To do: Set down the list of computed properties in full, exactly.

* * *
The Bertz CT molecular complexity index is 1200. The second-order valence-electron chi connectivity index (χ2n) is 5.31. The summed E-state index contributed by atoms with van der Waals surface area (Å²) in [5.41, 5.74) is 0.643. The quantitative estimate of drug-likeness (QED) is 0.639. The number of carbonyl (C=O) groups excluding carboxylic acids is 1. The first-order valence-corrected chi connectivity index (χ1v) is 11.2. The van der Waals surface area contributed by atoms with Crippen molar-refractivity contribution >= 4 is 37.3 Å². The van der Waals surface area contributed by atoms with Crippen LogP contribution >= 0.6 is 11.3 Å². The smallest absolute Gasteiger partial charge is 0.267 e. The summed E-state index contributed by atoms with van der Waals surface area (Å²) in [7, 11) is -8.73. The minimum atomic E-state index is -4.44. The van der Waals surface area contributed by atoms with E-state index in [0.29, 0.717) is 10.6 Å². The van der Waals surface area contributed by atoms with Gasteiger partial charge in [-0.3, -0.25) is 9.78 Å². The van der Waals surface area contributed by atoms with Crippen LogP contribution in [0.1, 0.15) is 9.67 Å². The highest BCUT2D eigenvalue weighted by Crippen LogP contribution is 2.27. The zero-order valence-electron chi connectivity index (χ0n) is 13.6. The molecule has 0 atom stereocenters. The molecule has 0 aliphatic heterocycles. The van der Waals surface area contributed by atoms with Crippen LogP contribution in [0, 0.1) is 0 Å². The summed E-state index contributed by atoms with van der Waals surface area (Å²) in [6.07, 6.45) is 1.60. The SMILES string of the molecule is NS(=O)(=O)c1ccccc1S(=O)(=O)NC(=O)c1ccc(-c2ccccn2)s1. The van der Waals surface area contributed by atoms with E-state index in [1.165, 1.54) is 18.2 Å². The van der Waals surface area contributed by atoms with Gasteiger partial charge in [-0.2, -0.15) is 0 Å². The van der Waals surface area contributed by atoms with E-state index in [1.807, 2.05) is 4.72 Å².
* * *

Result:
The Bertz CT molecular complexity index is 1200. The second-order valence-electron chi connectivity index (χ2n) is 5.31. The summed E-state index contributed by atoms with van der Waals surface area (Å²) in [5.41, 5.74) is 0.643. The quantitative estimate of drug-likeness (QED) is 0.639. The number of carbonyl (C=O) groups excluding carboxylic acids is 1. The first-order valence-corrected chi connectivity index (χ1v) is 11.2. The van der Waals surface area contributed by atoms with Crippen molar-refractivity contribution >= 4 is 37.3 Å². The van der Waals surface area contributed by atoms with Crippen LogP contribution >= 0.6 is 11.3 Å². The smallest absolute Gasteiger partial charge is 0.267 e. The summed E-state index contributed by atoms with van der Waals surface area (Å²) in [7, 11) is -8.73. The minimum atomic E-state index is -4.44. The van der Waals surface area contributed by atoms with E-state index in [0.29, 0.717) is 10.6 Å². The van der Waals surface area contributed by atoms with Gasteiger partial charge in [-0.3, -0.25) is 9.78 Å². The van der Waals surface area contributed by atoms with Crippen LogP contribution in [0.1, 0.15) is 9.67 Å². The highest BCUT2D eigenvalue weighted by Crippen LogP contribution is 2.27. The zero-order valence-electron chi connectivity index (χ0n) is 13.6. The molecule has 0 atom stereocenters. The molecule has 0 aliphatic heterocycles. The van der Waals surface area contributed by atoms with Crippen LogP contribution in [0, 0.1) is 0 Å². The summed E-state index contributed by atoms with van der Waals surface area (Å²) in [6.07, 6.45) is 1.60. The SMILES string of the molecule is NS(=O)(=O)c1ccccc1S(=O)(=O)NC(=O)c1ccc(-c2ccccn2)s1. The van der Waals surface area contributed by atoms with E-state index in [1.165, 1.54) is 18.2 Å². The van der Waals surface area contributed by atoms with Gasteiger partial charge in [-0.2, -0.15) is 0 Å². The van der Waals surface area contributed by atoms with E-state index in [1.807, 2.05) is 4.72 Å².